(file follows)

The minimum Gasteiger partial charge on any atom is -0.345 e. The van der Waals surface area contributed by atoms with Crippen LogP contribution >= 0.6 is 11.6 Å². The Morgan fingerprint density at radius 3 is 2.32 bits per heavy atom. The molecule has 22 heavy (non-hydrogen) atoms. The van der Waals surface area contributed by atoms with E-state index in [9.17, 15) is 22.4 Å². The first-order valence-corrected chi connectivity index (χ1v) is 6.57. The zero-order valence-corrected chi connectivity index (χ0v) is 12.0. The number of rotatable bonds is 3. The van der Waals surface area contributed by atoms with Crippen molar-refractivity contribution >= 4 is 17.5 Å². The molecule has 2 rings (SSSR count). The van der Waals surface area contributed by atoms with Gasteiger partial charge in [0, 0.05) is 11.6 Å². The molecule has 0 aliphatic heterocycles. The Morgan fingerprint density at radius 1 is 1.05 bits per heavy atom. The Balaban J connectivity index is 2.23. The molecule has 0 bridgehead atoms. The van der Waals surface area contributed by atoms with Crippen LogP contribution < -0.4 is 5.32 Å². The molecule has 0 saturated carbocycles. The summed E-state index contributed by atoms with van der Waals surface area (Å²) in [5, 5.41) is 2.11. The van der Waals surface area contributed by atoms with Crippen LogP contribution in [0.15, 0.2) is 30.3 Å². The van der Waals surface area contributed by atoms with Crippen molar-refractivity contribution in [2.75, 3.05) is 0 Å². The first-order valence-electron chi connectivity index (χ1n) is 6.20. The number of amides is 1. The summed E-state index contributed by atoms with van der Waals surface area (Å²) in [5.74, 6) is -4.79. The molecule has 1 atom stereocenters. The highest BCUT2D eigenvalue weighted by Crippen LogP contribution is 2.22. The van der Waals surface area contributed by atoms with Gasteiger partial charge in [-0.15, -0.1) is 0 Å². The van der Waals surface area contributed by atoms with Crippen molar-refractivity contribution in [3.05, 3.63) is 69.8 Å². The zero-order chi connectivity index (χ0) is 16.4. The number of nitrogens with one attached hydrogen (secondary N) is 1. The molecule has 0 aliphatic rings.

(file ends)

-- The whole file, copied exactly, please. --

The minimum Gasteiger partial charge on any atom is -0.345 e. The van der Waals surface area contributed by atoms with Crippen LogP contribution >= 0.6 is 11.6 Å². The Morgan fingerprint density at radius 3 is 2.32 bits per heavy atom. The molecule has 22 heavy (non-hydrogen) atoms. The van der Waals surface area contributed by atoms with E-state index in [9.17, 15) is 22.4 Å². The first-order valence-corrected chi connectivity index (χ1v) is 6.57. The zero-order valence-corrected chi connectivity index (χ0v) is 12.0. The number of rotatable bonds is 3. The van der Waals surface area contributed by atoms with Crippen molar-refractivity contribution >= 4 is 17.5 Å². The molecule has 2 rings (SSSR count). The van der Waals surface area contributed by atoms with Gasteiger partial charge in [0, 0.05) is 11.6 Å². The molecule has 0 aliphatic heterocycles. The Morgan fingerprint density at radius 1 is 1.05 bits per heavy atom. The Balaban J connectivity index is 2.23. The molecule has 0 bridgehead atoms. The van der Waals surface area contributed by atoms with Crippen LogP contribution < -0.4 is 5.32 Å². The molecule has 0 saturated carbocycles. The summed E-state index contributed by atoms with van der Waals surface area (Å²) in [5, 5.41) is 2.11. The van der Waals surface area contributed by atoms with Crippen LogP contribution in [0.15, 0.2) is 30.3 Å². The van der Waals surface area contributed by atoms with Crippen molar-refractivity contribution in [2.75, 3.05) is 0 Å². The first-order valence-electron chi connectivity index (χ1n) is 6.20. The number of amides is 1. The summed E-state index contributed by atoms with van der Waals surface area (Å²) in [5.74, 6) is -4.79. The molecule has 1 atom stereocenters. The highest BCUT2D eigenvalue weighted by Crippen LogP contribution is 2.22. The van der Waals surface area contributed by atoms with Gasteiger partial charge in [-0.15, -0.1) is 0 Å². The van der Waals surface area contributed by atoms with Crippen molar-refractivity contribution in [3.05, 3.63) is 69.8 Å². The zero-order chi connectivity index (χ0) is 16.4. The number of nitrogens with one attached hydrogen (secondary N) is 1. The molecule has 0 aliphatic rings.